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Influence of a Science-Focused After-School Program on Underrepresented High-School Students' Science Attitudes and Trajectory: A survey validation study
STEM Faculty Publications
  • Anton Puvirajah, Georgia State University
  • Geeta Verma, University of Colorado Denver
  • Hongli Li, Georgia State University
  • Lisa Martin-Hansen, California State University - Long Beach
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As engagement with science, technology, engineering, and mathematics (STEM) increases in after-school programs (ASPs), it is important to examine the impact of this engagement on students' academic achievement, STEM participation, and affinity toward STEM. Results of these examinations can offer insights into both best practices that could be replicated and possible poor practices that could be avoided in ASP sites. This study describes the validation process that was undertaken on an instrument developed to measure science-related attitudes, and education and career trajectories of students participating in a STEM-focused ASP. We then use the validated instrument to draw certain conclusions about the impact of the ASP program on the participants. We propose a model for predicting students' notions about the importance of science for their future and a model for predicting students' enactment of science agency. The study and the derived instrument may be useful for those interested in examining the impact of STEM-focused ASPs on students' attitudes and proclivities toward science.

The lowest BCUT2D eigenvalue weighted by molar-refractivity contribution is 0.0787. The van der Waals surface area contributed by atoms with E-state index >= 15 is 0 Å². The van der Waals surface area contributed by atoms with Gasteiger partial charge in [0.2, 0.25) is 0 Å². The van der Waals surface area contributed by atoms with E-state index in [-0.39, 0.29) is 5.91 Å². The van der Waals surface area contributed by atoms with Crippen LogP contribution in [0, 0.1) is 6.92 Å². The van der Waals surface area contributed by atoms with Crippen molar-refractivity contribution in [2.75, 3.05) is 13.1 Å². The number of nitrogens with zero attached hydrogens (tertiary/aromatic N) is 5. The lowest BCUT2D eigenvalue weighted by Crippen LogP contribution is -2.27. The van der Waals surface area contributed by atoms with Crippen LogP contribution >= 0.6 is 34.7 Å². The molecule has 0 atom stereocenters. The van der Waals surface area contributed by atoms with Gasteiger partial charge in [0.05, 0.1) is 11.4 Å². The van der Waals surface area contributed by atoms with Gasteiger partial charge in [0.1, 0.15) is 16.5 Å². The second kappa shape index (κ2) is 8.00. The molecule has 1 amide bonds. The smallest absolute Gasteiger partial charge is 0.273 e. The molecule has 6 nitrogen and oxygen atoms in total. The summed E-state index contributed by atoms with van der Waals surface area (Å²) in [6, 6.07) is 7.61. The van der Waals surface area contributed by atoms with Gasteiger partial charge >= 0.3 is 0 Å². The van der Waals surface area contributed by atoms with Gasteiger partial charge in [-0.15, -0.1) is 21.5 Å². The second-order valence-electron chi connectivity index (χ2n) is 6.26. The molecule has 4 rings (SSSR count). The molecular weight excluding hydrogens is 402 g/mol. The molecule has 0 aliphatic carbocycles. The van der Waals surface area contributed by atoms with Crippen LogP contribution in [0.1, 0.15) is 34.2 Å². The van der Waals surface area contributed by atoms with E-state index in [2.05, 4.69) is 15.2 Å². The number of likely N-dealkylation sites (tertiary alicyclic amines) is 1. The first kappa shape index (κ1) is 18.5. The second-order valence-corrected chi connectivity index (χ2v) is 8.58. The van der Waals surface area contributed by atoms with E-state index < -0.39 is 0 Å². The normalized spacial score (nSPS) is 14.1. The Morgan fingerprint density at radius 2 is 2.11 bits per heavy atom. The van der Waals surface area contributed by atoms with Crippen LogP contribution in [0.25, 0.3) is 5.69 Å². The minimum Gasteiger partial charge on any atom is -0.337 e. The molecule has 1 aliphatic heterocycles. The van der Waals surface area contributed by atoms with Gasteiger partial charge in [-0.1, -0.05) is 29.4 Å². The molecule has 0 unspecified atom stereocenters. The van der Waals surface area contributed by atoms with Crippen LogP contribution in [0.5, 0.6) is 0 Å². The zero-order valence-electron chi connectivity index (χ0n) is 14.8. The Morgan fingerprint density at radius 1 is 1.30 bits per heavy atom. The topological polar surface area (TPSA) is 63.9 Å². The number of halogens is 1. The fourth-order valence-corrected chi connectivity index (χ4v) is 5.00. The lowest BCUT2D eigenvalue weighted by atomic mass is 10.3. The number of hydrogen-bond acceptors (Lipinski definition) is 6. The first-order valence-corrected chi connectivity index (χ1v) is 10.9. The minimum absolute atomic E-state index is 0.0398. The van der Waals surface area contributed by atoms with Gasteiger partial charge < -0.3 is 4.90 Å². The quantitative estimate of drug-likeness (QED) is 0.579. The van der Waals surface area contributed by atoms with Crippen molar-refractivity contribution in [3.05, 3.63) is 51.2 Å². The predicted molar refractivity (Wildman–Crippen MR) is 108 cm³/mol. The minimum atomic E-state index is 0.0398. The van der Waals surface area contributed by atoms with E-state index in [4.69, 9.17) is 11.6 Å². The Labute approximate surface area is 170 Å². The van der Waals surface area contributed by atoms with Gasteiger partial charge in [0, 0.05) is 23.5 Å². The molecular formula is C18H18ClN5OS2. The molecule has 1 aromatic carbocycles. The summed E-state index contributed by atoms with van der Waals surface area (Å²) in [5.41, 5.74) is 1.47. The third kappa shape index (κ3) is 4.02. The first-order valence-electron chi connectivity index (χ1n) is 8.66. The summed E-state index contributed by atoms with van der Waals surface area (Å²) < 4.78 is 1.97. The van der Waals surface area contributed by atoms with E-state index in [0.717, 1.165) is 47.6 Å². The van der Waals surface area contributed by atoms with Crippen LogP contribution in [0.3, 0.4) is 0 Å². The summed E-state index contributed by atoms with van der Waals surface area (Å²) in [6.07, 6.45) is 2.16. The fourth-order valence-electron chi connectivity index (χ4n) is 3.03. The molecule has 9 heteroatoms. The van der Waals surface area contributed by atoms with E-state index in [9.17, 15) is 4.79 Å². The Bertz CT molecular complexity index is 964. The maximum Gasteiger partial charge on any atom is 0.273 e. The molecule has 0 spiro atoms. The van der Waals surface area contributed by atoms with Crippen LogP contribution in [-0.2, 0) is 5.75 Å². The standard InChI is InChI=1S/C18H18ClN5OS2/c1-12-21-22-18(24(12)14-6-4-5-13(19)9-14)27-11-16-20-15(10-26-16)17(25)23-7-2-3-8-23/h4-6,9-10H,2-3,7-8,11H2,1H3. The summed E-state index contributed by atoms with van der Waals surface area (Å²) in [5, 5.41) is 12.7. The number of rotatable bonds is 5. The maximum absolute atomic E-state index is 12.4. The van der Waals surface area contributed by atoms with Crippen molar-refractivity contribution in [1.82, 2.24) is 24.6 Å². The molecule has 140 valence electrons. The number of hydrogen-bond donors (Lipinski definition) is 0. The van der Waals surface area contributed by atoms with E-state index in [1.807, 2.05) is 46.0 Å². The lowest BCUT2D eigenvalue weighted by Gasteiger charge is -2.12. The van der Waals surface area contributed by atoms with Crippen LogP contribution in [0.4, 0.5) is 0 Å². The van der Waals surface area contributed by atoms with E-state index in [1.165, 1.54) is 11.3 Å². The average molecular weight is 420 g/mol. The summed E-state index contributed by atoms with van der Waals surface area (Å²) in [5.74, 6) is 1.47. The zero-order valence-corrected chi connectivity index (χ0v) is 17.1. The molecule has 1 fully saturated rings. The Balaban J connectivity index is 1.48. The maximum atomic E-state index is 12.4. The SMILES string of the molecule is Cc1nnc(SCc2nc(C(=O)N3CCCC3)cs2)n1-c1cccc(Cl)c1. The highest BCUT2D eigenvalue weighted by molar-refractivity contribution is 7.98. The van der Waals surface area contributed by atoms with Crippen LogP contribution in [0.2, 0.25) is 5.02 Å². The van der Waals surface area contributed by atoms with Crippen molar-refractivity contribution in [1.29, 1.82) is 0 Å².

Citation Information
Puvirajah, A., Verma, G., Li, H., & Martin-Hansen (2014). Influence of a science-focused after-school program on high-school students’ science attitudes and trajectory. A survey validation study. International Journal of Science Education, Part B: Communication and Public Engagement, 4 (2), 2-21. DOI: 10.1080/21548455.2014.930210